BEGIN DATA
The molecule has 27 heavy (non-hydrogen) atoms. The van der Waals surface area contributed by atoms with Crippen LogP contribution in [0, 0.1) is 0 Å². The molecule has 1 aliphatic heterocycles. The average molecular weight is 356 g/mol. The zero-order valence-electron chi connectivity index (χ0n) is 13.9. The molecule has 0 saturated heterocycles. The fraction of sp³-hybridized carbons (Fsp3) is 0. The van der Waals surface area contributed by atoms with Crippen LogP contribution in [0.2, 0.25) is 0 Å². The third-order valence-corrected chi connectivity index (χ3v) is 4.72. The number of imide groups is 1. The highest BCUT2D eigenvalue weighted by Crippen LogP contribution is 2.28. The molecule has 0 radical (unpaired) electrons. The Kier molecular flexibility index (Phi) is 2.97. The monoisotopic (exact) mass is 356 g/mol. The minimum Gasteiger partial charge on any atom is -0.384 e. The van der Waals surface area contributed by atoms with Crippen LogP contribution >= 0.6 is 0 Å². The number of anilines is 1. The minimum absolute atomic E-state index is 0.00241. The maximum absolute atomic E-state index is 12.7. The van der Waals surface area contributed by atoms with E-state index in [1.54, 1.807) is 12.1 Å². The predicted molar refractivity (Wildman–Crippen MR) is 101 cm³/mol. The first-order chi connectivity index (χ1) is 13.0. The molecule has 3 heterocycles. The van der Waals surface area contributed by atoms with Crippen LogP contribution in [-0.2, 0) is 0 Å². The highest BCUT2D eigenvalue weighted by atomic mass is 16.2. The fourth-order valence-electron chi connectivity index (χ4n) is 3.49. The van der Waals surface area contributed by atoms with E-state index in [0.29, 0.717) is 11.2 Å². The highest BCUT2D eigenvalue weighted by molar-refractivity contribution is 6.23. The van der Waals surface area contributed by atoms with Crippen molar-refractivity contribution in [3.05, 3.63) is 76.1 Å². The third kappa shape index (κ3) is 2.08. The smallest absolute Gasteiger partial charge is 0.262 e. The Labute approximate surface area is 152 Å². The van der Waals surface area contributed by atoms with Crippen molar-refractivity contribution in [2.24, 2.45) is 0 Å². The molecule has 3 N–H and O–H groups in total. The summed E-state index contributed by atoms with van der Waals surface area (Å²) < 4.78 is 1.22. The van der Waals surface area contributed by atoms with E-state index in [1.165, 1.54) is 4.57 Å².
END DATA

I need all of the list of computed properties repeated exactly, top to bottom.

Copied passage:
The molecule has 27 heavy (non-hydrogen) atoms. The van der Waals surface area contributed by atoms with Crippen LogP contribution in [0, 0.1) is 0 Å². The molecule has 1 aliphatic heterocycles. The average molecular weight is 356 g/mol. The zero-order valence-electron chi connectivity index (χ0n) is 13.9. The molecule has 0 saturated heterocycles. The fraction of sp³-hybridized carbons (Fsp3) is 0. The van der Waals surface area contributed by atoms with Crippen LogP contribution in [0.2, 0.25) is 0 Å². The third-order valence-corrected chi connectivity index (χ3v) is 4.72. The number of imide groups is 1. The highest BCUT2D eigenvalue weighted by Crippen LogP contribution is 2.28. The molecule has 0 radical (unpaired) electrons. The Kier molecular flexibility index (Phi) is 2.97. The monoisotopic (exact) mass is 356 g/mol. The minimum Gasteiger partial charge on any atom is -0.384 e. The van der Waals surface area contributed by atoms with Crippen LogP contribution >= 0.6 is 0 Å². The number of anilines is 1. The minimum absolute atomic E-state index is 0.00241. The maximum absolute atomic E-state index is 12.7. The van der Waals surface area contributed by atoms with E-state index in [1.54, 1.807) is 12.1 Å². The predicted molar refractivity (Wildman–Crippen MR) is 101 cm³/mol. The first-order chi connectivity index (χ1) is 13.0. The molecule has 3 heterocycles. The van der Waals surface area contributed by atoms with Crippen LogP contribution in [-0.2, 0) is 0 Å². The highest BCUT2D eigenvalue weighted by atomic mass is 16.2. The fourth-order valence-electron chi connectivity index (χ4n) is 3.49. The van der Waals surface area contributed by atoms with E-state index in [0.29, 0.717) is 11.2 Å². The highest BCUT2D eigenvalue weighted by molar-refractivity contribution is 6.23. The van der Waals surface area contributed by atoms with Crippen molar-refractivity contribution in [3.05, 3.63) is 76.1 Å². The third kappa shape index (κ3) is 2.08. The smallest absolute Gasteiger partial charge is 0.262 e. The Labute approximate surface area is 152 Å². The van der Waals surface area contributed by atoms with Crippen molar-refractivity contribution in [2.24, 2.45) is 0 Å². The molecule has 3 N–H and O–H groups in total. The summed E-state index contributed by atoms with van der Waals surface area (Å²) < 4.78 is 1.22. The van der Waals surface area contributed by atoms with E-state index in [1.165, 1.54) is 4.57 Å².